Category Archives: White Wine

Anne Parent

Anne Parent

 

Anne Parent

Anne Parent

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On a warm Thursday evening in Pompano Beach Florida 8 wine enthusiast sat down to enjoy a lovely French dinner of Coq Au Vin and Roasted Pork, but the food was not going to be the star of this dinner we had on display 9 bottles of Anne Parent Pommard wines from 2010 and 2013. The wines were provided by Andrew Lampasone from www.winewatch.com

Domaine Parent, www.domaine-parent-bourgogne.com, owned by sisters Anne and Catherine, is located in Pommard. Anne, fluent in English, travels the world promoting Domaine Parent wines and advocating for women winemakers. Anne and Catherine represent the twelfth generation of family winemaking in Burgundy. The family has been producing wine since 1635, and after 11 generations of male wine makers, the Parent sisters are in control of the Domaine and have been since1998. Legend has it that Thomas Jefferson while serving as ambassador to France was a huge fan of their wines and a personal friend to Etienne Parent.

Anne and Catherine divide the responsibility of running the winery; Anne handles the wine making and Catherine handles the business of running the Domaine. Domaine Parent makes wine according to Burgundian classifications: Bourgogne, Village, Premier Cru, and Grand Cru. Anne’s personal philosophy on wine making is “There are no bad vintages, there are only bad winemakers”, she made this statement in reference to the extremely challenging 2012 vintage. Anne is also a big believer in organic and biodynamic farming and is moving her Domaine in that direction. Anne has had a passion for wine making from a very young age, but growing up with brothers, a father will choose males in the family to carry on the wine making tradition. In general women are left to explore other avenues to fulfill their passions. Anne went to university to study law then later returned to study wine making.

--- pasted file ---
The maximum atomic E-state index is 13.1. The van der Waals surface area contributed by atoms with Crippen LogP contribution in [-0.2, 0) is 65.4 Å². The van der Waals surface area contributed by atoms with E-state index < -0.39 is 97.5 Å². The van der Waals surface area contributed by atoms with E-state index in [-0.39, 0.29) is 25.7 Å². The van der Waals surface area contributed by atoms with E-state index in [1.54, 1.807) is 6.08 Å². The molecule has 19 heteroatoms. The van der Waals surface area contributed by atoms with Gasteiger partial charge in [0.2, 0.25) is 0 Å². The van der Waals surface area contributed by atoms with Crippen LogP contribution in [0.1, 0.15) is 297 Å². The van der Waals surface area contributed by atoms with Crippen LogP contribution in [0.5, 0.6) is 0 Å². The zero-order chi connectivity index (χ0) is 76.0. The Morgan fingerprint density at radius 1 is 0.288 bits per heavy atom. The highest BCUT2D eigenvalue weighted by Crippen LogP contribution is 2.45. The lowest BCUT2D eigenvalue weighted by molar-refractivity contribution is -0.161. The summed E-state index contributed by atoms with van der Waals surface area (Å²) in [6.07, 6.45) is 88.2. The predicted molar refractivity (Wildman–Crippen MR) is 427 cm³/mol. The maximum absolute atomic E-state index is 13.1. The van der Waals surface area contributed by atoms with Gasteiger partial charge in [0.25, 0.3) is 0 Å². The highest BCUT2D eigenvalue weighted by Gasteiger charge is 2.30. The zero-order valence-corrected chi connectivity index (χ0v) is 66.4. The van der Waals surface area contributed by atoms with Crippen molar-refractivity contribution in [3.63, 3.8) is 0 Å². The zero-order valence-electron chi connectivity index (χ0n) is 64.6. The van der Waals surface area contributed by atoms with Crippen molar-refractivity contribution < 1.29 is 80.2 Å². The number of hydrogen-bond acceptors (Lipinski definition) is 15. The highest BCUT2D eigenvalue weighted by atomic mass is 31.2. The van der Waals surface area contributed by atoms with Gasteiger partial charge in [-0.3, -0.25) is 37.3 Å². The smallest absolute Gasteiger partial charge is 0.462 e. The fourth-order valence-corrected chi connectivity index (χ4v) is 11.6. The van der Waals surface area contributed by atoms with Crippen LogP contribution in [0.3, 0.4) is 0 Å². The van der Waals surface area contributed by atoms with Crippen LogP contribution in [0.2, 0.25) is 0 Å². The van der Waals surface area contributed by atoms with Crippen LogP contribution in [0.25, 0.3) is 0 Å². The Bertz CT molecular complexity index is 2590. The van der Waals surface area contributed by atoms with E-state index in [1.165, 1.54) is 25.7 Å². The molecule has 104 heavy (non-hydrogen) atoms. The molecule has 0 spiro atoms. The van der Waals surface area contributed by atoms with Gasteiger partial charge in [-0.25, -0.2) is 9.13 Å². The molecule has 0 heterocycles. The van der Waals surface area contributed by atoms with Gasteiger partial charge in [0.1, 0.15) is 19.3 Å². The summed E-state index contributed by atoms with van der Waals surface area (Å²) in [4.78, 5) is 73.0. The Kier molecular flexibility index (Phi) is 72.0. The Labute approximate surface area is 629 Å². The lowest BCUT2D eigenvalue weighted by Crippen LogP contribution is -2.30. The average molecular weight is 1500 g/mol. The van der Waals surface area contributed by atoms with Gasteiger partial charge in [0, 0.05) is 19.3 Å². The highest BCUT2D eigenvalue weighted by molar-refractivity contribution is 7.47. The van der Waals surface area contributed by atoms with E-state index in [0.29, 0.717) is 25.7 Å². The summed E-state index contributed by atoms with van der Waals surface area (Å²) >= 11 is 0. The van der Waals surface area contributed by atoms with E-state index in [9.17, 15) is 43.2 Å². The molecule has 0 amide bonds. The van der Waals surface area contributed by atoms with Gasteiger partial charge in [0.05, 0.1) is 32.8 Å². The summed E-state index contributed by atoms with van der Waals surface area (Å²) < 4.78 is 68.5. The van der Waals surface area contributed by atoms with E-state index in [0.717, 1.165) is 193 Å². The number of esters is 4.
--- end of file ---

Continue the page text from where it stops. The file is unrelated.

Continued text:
Once her brother left to start his own Domaine, Anne and her Catherine took control of Domaine Parent. Anne believes it is clearly more challenging for women coming up in the wine industry by having to prove themselves three times more than there male winemaker counterparts to obtain the respect they desire. An overall view of the wines from Pommard will find that they tend to be more masculine as well as elegant in style, this is also true of Anne’s wines.

The common theme I found with Anne Parent’s wines are Clarity, sharp Acidity with harmony and complexity. They are a joy to drink.

2010 Pommard – Expressive nose of juicy red raspberries, black pepper, baking spices and leaves. The wine is medium bodied with integrated and persistent soft tannin. Solid acidity and a moderate finish brought this wine together nicely. Between the slight earthy note and structure, this is a beautiful expression of Pommard.

2010 Beaune Epinottes 1er Cru – Nuance, finesse and pretty. This wine exudes the delicate and complex nature of Beaune. Fresh red cheries, raspberries, dried roses, and some black olives. Medium body with bright acidty and medium minus tannin. This is a wine of great finesse with a lengthy finish. While this is a lighter body wine, it should age well due to it’s acid backbone and harmonious balance.

2010 Pommard Chanlins 1er Cru – This wine needs time, it’s somewhat closed at the moment but hits all the right notes. The nose is complex; Cherry cola, black cherries, raspberries, white pepper and orange marmalade. Palate is fleshy, medium chalky tannin, solid acid backbone and long finish. The wine is terrific, needs time in the glass or years in the bottle to show its full potential.

2013 Pommard Chanlins 1er Cru – expressive and complex nose. Fresh raspberries, baking spices, cocoa nibs, fresh herbs. This wine is medium body, medium drying tannins and elevated acid. Terrific texture and persistent long Finish. This is gorgeous wine. It’s vibrant, fresh, concentrated and structured.